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If Browns Shut Out Steelers, Kia Buyers Get Car Free

The last week of the calendar year is traditionally the Super Bowl for car dealers. And Bill Doraty, who owns a single Kia dealership in Medina, 30 miles south of Cleveland, is doing his part to try to make it even bigger.

Cleveland Browns Stadium
Photo by: jab2980
Cleveland Browns Stadium

If the Cleveland Browns shut out the Pittsburgh Steelers this Sunday, everyone who bought a Kia at his dealership this week gets their car for free.

“I’ve done a lot of marketing and I’m great at copying others,” Doraty told CNBC. “I’ve seen these promotions in the past and I know they get attention.”

They’re also pretty reasonable from an insurance standpoint. Doraty has to pay about 1.7 percent of the total sales for the week to the insurance company. Estimating that he hopes to sell about 75 to 100 cars, and with an average price of roughly $22,000, he says he’ll probably be paying about $30,000 in insurance for the promotion.

It’s admittedly a longshot.

The Steelers are 11-4 this season, the Browns are 4-11. The Browns have only WON four of the last 25 games against the Steelers and haven’t shut the Steelers out since a 51-0 drubbing in 1989.

The most famous NFL shutout promotion that actually came through was in October 1999. That year, electronic retailer BrandsMart in Kansas City came up with on a Chiefs shutout promotion. If the Chiefs shutout the Chargers that week, anyone who had purchased an item of more than $399 would get that item for free. In the four days leading up to the game, the promotion helped generate $425,000 in sales and the Saturday before the game was the most profitable in the company’s history.

“It was awesome,” Rob Wempe, who was BrandsMart’s vice president of sales at the time. “That Saturday, we had people standing in line for us to open the doors.”

Sure enough, the Chiefs did beat the Chargers 34-0 that day. The game’s announcer Dan Dierdorf mentioned BrandsMart’s promotion in the final minutes and players talking about it in the locker room.

“I hope everyone enjoys their free big screen TV on us,” Chiefs linebacker Derrick Thomas said at the time.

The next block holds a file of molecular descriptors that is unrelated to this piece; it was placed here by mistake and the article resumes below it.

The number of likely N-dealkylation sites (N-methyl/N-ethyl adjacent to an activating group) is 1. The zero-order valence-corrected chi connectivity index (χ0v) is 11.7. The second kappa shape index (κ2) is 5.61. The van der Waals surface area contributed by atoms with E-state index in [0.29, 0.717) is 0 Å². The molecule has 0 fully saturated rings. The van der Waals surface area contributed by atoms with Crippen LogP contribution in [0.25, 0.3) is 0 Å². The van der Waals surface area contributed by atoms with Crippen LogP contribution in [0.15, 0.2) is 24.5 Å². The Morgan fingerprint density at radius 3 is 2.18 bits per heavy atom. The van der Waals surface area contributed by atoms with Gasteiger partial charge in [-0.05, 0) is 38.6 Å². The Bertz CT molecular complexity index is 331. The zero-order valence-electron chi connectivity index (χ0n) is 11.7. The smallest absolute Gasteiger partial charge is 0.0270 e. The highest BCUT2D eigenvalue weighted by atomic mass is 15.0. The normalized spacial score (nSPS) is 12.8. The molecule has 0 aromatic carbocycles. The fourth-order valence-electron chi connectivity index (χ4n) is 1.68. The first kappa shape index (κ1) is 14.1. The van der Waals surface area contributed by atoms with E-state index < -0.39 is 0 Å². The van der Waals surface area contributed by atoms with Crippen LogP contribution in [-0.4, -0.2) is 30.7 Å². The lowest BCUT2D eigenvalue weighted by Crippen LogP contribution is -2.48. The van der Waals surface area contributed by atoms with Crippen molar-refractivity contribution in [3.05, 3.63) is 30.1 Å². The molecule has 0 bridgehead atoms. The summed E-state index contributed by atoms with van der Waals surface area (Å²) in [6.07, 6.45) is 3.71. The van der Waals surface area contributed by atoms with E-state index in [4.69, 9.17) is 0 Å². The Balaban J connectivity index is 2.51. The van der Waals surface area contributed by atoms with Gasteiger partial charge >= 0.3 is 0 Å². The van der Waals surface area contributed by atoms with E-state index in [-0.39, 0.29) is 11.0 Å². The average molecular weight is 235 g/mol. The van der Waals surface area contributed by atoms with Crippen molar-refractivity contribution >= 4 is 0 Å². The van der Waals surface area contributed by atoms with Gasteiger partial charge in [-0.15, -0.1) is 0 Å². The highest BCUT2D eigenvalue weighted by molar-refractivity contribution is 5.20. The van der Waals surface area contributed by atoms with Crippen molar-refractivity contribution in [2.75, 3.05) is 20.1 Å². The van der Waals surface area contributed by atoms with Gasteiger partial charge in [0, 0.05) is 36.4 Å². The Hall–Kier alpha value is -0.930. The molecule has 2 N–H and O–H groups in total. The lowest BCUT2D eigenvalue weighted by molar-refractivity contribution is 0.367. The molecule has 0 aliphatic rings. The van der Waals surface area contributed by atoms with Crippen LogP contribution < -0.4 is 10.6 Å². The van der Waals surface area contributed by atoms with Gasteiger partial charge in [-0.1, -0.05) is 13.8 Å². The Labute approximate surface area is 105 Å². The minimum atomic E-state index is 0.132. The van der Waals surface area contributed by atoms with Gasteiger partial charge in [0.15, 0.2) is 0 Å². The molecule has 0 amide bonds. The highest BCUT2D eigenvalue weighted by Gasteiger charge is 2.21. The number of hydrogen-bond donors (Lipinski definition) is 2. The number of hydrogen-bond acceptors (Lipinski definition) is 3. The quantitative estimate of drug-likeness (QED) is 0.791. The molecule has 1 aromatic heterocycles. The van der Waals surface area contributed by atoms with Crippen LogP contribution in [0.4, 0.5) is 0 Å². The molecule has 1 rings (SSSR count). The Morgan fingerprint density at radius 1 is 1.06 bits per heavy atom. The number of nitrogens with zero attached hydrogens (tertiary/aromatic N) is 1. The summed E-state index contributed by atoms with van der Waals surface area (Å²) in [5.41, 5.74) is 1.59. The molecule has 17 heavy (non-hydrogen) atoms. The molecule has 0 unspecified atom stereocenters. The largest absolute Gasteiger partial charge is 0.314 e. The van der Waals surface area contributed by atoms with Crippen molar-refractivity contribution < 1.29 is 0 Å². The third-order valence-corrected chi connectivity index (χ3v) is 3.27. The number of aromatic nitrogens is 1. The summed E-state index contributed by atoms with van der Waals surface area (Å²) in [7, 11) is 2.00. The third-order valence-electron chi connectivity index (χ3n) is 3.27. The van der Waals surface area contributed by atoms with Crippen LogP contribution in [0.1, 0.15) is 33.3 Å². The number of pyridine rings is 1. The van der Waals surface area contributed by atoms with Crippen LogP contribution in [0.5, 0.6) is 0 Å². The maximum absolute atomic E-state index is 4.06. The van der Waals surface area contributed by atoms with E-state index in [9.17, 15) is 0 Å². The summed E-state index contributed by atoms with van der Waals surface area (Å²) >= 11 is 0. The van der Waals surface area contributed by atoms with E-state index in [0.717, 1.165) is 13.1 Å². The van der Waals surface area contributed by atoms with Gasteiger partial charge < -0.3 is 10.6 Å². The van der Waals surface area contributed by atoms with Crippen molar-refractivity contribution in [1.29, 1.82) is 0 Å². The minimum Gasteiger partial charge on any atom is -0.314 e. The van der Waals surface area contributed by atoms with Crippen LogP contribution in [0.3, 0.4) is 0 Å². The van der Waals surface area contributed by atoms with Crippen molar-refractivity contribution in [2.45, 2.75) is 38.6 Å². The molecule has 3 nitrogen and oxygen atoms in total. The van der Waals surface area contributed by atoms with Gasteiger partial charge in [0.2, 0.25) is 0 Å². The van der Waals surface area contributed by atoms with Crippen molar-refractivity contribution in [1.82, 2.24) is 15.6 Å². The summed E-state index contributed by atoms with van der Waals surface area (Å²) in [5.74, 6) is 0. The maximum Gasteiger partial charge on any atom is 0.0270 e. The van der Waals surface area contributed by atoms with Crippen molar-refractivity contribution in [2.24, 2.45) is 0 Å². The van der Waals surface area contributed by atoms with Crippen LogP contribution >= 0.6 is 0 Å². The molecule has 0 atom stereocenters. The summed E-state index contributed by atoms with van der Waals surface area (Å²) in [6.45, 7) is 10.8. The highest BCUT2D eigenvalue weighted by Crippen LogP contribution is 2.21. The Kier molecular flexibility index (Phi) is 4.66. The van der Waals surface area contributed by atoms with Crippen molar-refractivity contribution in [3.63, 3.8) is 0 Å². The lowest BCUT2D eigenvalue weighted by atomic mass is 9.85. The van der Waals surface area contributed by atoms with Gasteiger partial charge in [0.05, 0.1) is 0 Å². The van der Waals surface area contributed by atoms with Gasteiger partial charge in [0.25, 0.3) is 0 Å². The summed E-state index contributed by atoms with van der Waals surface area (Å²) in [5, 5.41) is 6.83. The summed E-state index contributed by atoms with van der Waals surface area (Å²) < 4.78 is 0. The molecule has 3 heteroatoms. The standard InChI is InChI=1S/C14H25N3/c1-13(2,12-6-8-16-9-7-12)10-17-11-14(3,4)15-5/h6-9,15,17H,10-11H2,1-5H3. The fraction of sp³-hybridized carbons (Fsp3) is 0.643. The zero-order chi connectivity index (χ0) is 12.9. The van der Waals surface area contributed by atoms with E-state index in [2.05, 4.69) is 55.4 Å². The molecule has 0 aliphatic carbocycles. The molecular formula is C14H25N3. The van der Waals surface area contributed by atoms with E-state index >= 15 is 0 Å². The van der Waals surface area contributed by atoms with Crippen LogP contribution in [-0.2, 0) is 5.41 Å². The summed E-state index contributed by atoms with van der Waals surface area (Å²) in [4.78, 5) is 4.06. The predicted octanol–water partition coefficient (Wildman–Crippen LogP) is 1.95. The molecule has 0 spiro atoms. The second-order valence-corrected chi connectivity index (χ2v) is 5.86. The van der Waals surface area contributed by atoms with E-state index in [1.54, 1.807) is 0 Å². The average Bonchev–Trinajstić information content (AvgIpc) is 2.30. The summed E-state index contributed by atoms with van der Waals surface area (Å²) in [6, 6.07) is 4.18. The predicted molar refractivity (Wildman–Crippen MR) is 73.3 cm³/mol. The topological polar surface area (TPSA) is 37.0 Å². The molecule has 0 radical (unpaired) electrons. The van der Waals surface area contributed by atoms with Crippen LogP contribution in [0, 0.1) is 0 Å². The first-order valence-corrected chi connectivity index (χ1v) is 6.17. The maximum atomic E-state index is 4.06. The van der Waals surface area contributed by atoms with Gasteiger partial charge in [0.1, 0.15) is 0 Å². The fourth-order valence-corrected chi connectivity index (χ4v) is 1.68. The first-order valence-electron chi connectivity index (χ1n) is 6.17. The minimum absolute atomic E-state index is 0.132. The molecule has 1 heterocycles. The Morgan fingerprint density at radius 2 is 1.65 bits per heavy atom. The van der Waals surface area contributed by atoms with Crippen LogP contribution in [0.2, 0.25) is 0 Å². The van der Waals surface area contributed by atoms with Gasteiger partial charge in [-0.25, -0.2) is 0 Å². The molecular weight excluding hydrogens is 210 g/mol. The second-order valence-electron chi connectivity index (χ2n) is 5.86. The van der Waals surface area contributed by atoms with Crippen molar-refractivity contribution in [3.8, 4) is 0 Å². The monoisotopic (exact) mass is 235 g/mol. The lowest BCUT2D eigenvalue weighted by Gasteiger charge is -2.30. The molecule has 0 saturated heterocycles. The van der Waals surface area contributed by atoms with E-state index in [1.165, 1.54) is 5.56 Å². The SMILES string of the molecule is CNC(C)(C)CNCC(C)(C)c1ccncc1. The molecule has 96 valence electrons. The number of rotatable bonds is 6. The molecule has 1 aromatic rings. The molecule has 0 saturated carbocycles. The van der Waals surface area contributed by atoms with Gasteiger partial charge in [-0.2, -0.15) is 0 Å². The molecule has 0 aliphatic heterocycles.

“We had people coming into the store, dancing and laughing,” said Wempe, who now runs a company called Promotions That Work. “Every TV station was doing a story on us.”

Thanks to insurance, BrandsMart came out a huge net winner. Wempe said that insurance cost the company roughly 6 percent of the total amount of what they sold that week.

Wempe cautioned that in order for promotions like this to work, the insurance isn’t the biggest cost. Advertising is.

Doraty knows that. He says he has spent plenty on radio and television ads.

“We’ve had people come through the door tell us that the promotion is why they are here,” Doraty said. “If there are ten Kia dealerships in Cleveland, assuming all else is equal, why wouldn’t you come buy your car from us? There’s a chance it could be free.”

One word of caution, the car wouldn’t be totally free. Doraty says the customer would have to pay for any manufacturer’s rebates that he or she received as well as tax for the car.

A company called Jordan’s Furniture in Massachusetts is the biggest proponent of using sports to sell its products. In 2007, fans who purchased furniture from March 7-April 16 received full rebates if the Red Sox won the World Series. Sure enough, they did and 30,000 qualified orders were free. The company is doing the same promotion if the Boston Bruins repeat as Stanley Cup Champions this year.

Questions? Comments? SportsBiz@cnbc.com